A Titanic adventure in Cornwall
Jeremy Pound enjoys the premiere of James Burton’s Convergence of the Twain at the St Endellion Easter Festival
And so to the village of St Endellion, Cornwall, for the Easter Festival. This is the part of the world where the roads are narrow and hedge-lined, where buzzards glide, tractors trundle, sheep abound and cows look remarkably content – presumably no-one has told them what goes into a pasty.
A surprising place for the world premiere of a large-scale choral and orchestral work about the sinking of the Titanic? In fact, an entirely apt one.
Despite its remoteness – or, more probably, because of it – St Endellion’s musical credentials have been established for many decades now, thanks to the two fine festivals that take place in its 15th-century church at Easter and in summer. And in that same church’s graveyard can be found the memorial to one Frank Crouch, who lost his life on that night of 15 April 1912, when ship and iceberg made their disastrous acquaintance. An ideal reason, then, to commission Easter Festival director James Burton to compose a new piece to mark the occasion’s centenary.
As we explore in the April issue of BBC Music Magazine, the Titanic’s fate has intrigued composers as a subject matter almost from the moment the ship went down – Nielsen started things off with his Paraphrase on Nearer My God to Thee in 1912 itself, and others have since followed. It’s not hard to see why. The vastness of iceberg and ship, the darkness of the night and the sea, the dramatic moment of impact, the desperation and tragedy: all sorts of ideas to work with there.
For his work, Burton turned to Thomas Hardy’s The Convergence of the Twain, an acerbic poem written just two weeks after the disaster that reflects on the vanity of both the Titanic itself and of many of those who were on board. ‘Jewels in joy designed,’ writes Hardy, ‘To ravish the sensuous mind Lie lightless, all their sparkles bleared and black and blind.’ You get the picture.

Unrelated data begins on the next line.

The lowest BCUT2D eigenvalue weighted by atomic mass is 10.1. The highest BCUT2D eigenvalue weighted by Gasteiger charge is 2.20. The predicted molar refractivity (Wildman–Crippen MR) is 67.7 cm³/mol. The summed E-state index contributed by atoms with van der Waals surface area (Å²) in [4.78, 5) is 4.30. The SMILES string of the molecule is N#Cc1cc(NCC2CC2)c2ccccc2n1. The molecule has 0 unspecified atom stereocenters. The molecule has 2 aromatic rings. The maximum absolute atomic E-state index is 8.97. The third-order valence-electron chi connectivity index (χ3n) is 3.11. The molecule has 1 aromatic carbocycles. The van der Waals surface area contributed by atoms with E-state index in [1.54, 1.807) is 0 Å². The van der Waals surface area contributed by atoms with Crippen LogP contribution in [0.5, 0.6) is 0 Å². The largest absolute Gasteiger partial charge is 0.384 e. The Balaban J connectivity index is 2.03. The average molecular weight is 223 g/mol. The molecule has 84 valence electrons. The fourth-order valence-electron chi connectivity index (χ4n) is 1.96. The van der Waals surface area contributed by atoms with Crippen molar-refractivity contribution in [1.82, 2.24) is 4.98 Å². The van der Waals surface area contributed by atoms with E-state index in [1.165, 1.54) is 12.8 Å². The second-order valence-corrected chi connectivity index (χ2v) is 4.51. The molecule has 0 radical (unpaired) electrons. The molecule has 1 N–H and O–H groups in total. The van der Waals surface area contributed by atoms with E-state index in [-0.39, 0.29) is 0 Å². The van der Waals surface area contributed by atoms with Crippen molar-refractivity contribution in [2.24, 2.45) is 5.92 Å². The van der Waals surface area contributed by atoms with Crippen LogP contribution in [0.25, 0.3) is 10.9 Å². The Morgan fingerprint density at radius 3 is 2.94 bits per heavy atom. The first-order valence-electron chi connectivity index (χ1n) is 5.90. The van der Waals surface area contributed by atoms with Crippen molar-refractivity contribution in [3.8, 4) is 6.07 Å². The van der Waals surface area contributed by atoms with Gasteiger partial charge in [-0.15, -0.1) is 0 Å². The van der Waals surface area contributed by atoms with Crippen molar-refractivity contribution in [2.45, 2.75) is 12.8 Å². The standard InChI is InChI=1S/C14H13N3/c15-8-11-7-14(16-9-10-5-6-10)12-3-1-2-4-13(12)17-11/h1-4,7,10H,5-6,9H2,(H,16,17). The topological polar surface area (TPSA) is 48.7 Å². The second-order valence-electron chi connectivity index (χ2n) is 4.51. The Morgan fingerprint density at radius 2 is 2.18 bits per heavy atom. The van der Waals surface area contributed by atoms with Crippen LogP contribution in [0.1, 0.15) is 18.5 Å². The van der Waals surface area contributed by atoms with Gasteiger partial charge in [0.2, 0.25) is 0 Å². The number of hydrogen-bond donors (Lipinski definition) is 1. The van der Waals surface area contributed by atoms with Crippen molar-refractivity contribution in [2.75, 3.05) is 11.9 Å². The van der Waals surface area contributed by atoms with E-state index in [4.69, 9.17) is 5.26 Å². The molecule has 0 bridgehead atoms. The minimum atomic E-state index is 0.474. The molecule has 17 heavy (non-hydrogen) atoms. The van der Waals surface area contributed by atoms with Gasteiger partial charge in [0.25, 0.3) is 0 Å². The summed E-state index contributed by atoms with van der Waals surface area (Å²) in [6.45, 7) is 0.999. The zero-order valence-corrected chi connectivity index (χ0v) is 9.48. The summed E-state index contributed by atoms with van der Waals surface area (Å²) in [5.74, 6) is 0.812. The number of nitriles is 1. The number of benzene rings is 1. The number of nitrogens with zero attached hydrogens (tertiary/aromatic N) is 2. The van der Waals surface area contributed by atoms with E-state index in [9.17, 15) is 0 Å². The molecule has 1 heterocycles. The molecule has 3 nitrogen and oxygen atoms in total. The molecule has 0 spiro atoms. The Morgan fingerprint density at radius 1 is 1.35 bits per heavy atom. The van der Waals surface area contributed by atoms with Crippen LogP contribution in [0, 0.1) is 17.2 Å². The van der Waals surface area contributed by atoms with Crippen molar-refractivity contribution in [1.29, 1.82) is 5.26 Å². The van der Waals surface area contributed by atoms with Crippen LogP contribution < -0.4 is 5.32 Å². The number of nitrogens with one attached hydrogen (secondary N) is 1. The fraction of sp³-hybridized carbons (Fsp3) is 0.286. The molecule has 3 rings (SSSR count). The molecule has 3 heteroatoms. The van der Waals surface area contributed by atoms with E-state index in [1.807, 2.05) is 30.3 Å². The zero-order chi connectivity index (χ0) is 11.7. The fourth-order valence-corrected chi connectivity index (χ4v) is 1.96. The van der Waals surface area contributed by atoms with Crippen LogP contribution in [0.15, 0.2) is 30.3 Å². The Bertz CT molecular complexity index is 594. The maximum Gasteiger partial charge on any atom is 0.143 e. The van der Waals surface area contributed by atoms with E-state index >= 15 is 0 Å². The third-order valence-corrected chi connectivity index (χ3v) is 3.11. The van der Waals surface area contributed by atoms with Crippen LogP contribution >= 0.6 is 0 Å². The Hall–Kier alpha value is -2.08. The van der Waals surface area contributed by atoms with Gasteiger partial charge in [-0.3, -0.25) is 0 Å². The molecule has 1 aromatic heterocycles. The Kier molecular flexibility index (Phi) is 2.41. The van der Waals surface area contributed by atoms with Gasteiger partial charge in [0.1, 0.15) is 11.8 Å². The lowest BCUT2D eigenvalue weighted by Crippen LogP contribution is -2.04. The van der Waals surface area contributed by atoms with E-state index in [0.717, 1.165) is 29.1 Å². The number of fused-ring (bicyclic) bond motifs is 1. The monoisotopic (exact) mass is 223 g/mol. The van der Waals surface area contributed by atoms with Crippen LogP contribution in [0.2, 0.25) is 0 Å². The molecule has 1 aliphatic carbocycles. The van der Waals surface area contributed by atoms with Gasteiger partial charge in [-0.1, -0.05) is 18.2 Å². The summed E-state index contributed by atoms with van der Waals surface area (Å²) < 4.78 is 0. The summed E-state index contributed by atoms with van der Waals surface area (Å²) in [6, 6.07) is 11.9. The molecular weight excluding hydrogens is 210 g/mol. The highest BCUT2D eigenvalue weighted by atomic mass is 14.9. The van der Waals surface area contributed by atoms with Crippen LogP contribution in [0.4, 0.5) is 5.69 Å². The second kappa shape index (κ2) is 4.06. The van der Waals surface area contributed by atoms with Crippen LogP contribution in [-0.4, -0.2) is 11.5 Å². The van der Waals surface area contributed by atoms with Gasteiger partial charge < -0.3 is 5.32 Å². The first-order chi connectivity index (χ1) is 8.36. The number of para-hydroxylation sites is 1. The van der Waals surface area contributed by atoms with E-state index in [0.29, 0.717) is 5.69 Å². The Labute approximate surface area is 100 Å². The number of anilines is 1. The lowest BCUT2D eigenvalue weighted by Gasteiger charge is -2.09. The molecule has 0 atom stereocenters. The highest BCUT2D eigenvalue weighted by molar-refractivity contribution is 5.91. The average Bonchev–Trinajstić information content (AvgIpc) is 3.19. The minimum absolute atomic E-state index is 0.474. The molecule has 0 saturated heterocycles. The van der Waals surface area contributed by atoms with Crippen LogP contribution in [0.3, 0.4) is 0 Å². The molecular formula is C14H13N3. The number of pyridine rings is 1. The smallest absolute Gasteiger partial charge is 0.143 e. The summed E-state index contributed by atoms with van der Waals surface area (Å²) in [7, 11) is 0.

Intentionally or not, Burton’s 20-minute piece, which shares its title with Hardy’s poem, pays intriguing little nods to maritime works of the past. It is scored, for instance, for similar forces – baritone solo, chorus and orchestra – to Delius’s Sea Drift, while the brutal orchestral crashes towards the close bear a resemblance to those at the end of ‘Storm’ in Britten’s Four Sea Interludes. The choral writing, meanwhile, has echoes of Vaughan Williams, though suggesting a comparison with VW’s Sea Symphony might be pressing the point a touches far. There are glimpses of, say, Howells, too.
Thrown into the mix, meanwhile, are quotes of the Gregorian chant for the Requiem mass (if you are familiar with the beginning of Duruflé’s Requiem, you’ll know the phrase in question). These are never sung, but instead played by the orchestra – particularly effectively so towards the end, when just a fragment of the chant is heard in the horns: a final, forceful, deeply disturbing lament.
And the work overall? The audience loved it, and so did I. Melodious without ever sounding hackneyed or twee, powerful without ever going over the top, and imaginative both in its harmonic language and in its deployment of both orchestra and chorus, it proved a compelling listen. And conducted by Burton himself (shown in rehearsal, above), it was given a notable launch by baritone David Stout and the St Endellion Festival chorus and orchestra.
Now comes the important bit – getting The Convergence of The Twain performed elsewhere. One of the most depressing aspects of a life in music journalism is hearing a new work that one would like to get to know better, but as often as not having to accept that such an opportunity may never happen. The Convergence of The Twain is undoubtedly a piece that deserves to buck that trend. This is one Titanic-related work that I would be deeply sorry to see sink without trace. Pun intended.
Jeremy Pound is deputy editor of BBC Music Magazine